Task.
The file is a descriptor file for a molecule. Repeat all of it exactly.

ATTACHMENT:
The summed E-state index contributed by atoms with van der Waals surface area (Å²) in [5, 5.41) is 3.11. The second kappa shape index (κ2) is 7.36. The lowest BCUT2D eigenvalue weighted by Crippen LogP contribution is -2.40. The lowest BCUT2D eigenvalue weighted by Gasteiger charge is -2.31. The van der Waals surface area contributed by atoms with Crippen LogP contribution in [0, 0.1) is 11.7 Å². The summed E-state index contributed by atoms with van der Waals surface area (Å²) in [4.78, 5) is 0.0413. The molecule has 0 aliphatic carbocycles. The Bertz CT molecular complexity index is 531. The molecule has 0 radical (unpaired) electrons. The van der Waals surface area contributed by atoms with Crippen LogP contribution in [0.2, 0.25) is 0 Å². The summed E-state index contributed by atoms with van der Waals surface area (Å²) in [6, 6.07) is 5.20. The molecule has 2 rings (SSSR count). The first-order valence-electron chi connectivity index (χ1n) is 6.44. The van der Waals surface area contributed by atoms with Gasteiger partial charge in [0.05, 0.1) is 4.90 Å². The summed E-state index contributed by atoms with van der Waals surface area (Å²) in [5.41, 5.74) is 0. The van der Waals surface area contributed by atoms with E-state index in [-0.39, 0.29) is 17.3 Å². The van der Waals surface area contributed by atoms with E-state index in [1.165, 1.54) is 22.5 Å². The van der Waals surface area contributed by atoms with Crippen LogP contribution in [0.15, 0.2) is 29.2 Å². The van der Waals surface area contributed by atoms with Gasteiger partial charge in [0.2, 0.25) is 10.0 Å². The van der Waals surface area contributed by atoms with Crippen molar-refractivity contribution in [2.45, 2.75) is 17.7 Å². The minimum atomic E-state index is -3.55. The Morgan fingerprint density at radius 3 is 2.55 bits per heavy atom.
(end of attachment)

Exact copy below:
The summed E-state index contributed by atoms with van der Waals surface area (Å²) in [5, 5.41) is 3.11. The second kappa shape index (κ2) is 7.36. The lowest BCUT2D eigenvalue weighted by Crippen LogP contribution is -2.40. The lowest BCUT2D eigenvalue weighted by Gasteiger charge is -2.31. The van der Waals surface area contributed by atoms with Crippen LogP contribution in [0, 0.1) is 11.7 Å². The summed E-state index contributed by atoms with van der Waals surface area (Å²) in [4.78, 5) is 0.0413. The molecule has 0 aliphatic carbocycles. The Bertz CT molecular complexity index is 531. The molecule has 0 radical (unpaired) electrons. The van der Waals surface area contributed by atoms with Crippen LogP contribution in [0.2, 0.25) is 0 Å². The summed E-state index contributed by atoms with van der Waals surface area (Å²) in [6, 6.07) is 5.20. The molecule has 2 rings (SSSR count). The first-order valence-electron chi connectivity index (χ1n) is 6.44. The van der Waals surface area contributed by atoms with Gasteiger partial charge in [0.05, 0.1) is 4.90 Å². The summed E-state index contributed by atoms with van der Waals surface area (Å²) in [5.41, 5.74) is 0. The van der Waals surface area contributed by atoms with E-state index in [-0.39, 0.29) is 17.3 Å². The van der Waals surface area contributed by atoms with E-state index in [1.165, 1.54) is 22.5 Å². The van der Waals surface area contributed by atoms with Crippen LogP contribution in [0.15, 0.2) is 29.2 Å². The van der Waals surface area contributed by atoms with Gasteiger partial charge in [0.2, 0.25) is 10.0 Å². The van der Waals surface area contributed by atoms with Crippen molar-refractivity contribution in [2.45, 2.75) is 17.7 Å². The minimum atomic E-state index is -3.55. The Morgan fingerprint density at radius 3 is 2.55 bits per heavy atom.